So, the real news is that Cadillac, Hummer, and Saab will be bundled together as a premium channel. The other news is that Nissan expatriate Mark McNabb will head up that channel. He is the latest marketing executive from a Japanese automaker to defect to Detroit. McNabb, who starts next week, had been corporate VP at Infiniti and SVP sales and marketing of Nashville, Tenn.-based Nissan North America. Jim Taylor, Cadillac divisional manager, Martin Walsh, Hummer divisional manager, and Steve Shannon, Saab's general manager, will report to McNabb.
Other GM divisional managers will get new titles, effective June 1. Ed Peper, currently Chevrolet's general manager, will become North American VP of GM's Chevrolet Channel. Susan Docherty, general manager of GM's Western region, will be North American VP/Buick-Pontiac-GMC. Jim Bunnell--until now general manager of Buick-Pontiac-GMC (BPM), will be executive director of something called the Channel Support Group.
Continuing in their current roles are Jill Lajdziak, Saturn general manager; Bill Powell, GM's North American VP and Doug Herberger, GM's North American VP.
Docherty, McNabb, Peper and Bunnell will report to Mark LaNeve, North American VP/vehicle sales service and marketing. So will Lajdziak, Powell, and Herberger.
Pete Ternes, a spokesperson for GM sales and marketing, says the changes will not be visible to consumers. "It's inside baseball; we aren't going to talk about it in ads." Although superficially it may seem as if the changes might weaken the separate identities of the brands GM will now bundle, the reasoning behind the moves is to strengthen the brands by limiting the propensity for intramural competition between the brands.
The BPG channel was, in some senses, an experiment to see if the program would work. Mark LaNeve, GM North America vice president, vehicle sales service and marketing, explained: "We are transitioning our portfolio to highly differentiated vehicles for each of our brands that truly meet targeted customer needs. This has resulted in stronger, more focused models in each channel portfolio."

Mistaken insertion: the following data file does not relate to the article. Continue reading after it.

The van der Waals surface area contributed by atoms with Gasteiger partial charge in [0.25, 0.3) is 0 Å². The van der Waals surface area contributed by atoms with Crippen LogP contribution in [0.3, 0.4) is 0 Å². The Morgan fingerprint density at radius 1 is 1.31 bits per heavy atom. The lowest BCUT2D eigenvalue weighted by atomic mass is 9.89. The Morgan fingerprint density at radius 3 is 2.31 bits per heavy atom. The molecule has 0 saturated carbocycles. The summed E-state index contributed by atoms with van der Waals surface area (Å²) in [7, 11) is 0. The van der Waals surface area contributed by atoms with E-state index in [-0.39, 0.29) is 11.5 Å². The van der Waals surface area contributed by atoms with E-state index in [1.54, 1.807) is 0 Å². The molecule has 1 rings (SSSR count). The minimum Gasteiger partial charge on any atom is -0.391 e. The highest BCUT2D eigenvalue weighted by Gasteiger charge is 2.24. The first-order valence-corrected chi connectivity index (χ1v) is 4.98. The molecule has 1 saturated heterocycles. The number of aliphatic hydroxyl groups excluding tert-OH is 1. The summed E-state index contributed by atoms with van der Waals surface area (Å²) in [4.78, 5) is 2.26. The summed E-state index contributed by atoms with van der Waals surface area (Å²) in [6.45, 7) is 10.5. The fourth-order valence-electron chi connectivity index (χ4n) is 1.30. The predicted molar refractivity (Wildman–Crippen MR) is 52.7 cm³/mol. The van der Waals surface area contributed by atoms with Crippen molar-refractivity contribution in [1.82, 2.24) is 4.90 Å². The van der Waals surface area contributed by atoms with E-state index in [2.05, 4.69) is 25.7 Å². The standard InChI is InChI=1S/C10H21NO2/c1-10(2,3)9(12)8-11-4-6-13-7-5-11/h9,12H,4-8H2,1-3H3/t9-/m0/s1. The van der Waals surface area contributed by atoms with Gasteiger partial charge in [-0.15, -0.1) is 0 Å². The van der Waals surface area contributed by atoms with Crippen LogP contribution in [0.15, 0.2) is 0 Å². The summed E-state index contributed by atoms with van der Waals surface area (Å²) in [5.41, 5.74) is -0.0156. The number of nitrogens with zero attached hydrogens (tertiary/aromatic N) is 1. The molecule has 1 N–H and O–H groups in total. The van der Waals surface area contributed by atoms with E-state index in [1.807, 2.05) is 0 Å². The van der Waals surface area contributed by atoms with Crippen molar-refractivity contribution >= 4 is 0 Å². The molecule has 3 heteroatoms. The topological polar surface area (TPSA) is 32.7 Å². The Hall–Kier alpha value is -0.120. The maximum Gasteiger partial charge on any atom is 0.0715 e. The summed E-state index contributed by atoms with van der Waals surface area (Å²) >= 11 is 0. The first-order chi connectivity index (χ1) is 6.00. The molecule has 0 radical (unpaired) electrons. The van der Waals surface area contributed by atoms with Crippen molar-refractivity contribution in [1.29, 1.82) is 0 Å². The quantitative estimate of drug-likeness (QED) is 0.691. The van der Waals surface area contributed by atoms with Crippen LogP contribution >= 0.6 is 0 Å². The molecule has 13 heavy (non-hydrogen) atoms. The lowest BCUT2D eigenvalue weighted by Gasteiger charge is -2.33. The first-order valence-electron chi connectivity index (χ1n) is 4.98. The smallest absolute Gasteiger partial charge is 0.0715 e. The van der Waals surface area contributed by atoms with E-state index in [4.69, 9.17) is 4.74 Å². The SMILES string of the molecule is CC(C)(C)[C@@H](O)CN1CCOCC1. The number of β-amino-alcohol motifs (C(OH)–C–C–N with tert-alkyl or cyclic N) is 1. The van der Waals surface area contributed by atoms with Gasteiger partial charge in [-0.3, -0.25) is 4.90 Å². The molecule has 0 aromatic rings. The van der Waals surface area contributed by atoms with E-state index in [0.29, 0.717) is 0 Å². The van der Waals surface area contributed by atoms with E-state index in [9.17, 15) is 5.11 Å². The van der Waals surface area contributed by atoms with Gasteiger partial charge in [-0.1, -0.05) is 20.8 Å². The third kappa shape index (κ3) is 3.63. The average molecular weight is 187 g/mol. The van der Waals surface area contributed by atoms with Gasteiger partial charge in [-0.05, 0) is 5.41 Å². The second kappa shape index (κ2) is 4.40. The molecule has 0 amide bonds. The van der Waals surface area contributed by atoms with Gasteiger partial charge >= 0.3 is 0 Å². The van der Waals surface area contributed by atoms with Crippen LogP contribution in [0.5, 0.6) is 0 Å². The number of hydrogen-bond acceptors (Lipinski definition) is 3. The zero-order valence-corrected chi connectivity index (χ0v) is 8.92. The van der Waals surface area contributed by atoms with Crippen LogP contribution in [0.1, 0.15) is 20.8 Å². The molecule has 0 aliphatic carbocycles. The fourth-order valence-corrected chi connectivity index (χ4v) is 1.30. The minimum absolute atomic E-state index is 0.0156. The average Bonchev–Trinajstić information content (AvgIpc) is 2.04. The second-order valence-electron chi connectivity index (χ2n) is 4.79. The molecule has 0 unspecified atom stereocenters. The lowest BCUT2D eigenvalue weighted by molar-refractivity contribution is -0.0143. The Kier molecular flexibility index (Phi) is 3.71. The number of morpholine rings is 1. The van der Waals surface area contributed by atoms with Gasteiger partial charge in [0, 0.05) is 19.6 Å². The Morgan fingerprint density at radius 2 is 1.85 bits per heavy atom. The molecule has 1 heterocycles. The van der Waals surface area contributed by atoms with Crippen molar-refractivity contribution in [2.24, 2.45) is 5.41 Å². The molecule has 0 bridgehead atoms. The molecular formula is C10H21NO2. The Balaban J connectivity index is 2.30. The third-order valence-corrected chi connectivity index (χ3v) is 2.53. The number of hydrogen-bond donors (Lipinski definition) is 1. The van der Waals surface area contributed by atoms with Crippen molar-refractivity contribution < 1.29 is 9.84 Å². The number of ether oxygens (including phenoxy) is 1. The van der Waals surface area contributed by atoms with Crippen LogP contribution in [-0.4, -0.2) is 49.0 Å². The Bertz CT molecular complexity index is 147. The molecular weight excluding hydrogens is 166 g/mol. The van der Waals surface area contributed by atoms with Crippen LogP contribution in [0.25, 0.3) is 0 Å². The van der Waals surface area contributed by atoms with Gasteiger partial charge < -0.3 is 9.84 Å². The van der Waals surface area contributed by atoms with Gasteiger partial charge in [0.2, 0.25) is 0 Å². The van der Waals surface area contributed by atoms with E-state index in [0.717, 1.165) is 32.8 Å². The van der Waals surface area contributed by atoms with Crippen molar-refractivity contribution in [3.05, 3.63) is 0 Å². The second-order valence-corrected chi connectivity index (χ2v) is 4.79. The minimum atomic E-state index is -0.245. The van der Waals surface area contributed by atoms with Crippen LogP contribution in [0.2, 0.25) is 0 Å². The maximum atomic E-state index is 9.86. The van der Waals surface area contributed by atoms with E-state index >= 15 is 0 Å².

"Today, the BPG channel covers a wide section of the market with distinct products like the Buick Enclave crossover, Pontiac G8 rear-wheel-drive sedan, and Professional Grade GMC trucks. Today's announcements will build on that positive momentum by better aligning the organization to our channels. We are offering more valuable products for customers and producing better results for the business," said LaNeve, in a release.
Tom Libby, director of industry analysis at consultancy J.D. Power & Associates, says bundling Cadillac with Saab and Hummer makes sense. "There isn't a lot of overlap between those brands," he notes. "The Saab models are really positioned at the lower end of the luxury market, the Hummer models are niche models, so Caddie is GM's luxury brand. Each brand has its own identity and position in the marketplace."
He says the bottom line is profitability for dealers. "Low-volume brands like Saab and Hummer are challenging dealers to make money."
GM is also, as part of the changes, eliminating its regional general managers, as well as North American head of sales and service--a position held by Brent Dewar, who this month became chief of sales, marketing and after-sales in Europe.
Says Libby: "What they are doing is trying to reduce bureaucracy, complexity and layers. They need to be nimble and able to adjust to market conditions very quickly to compete."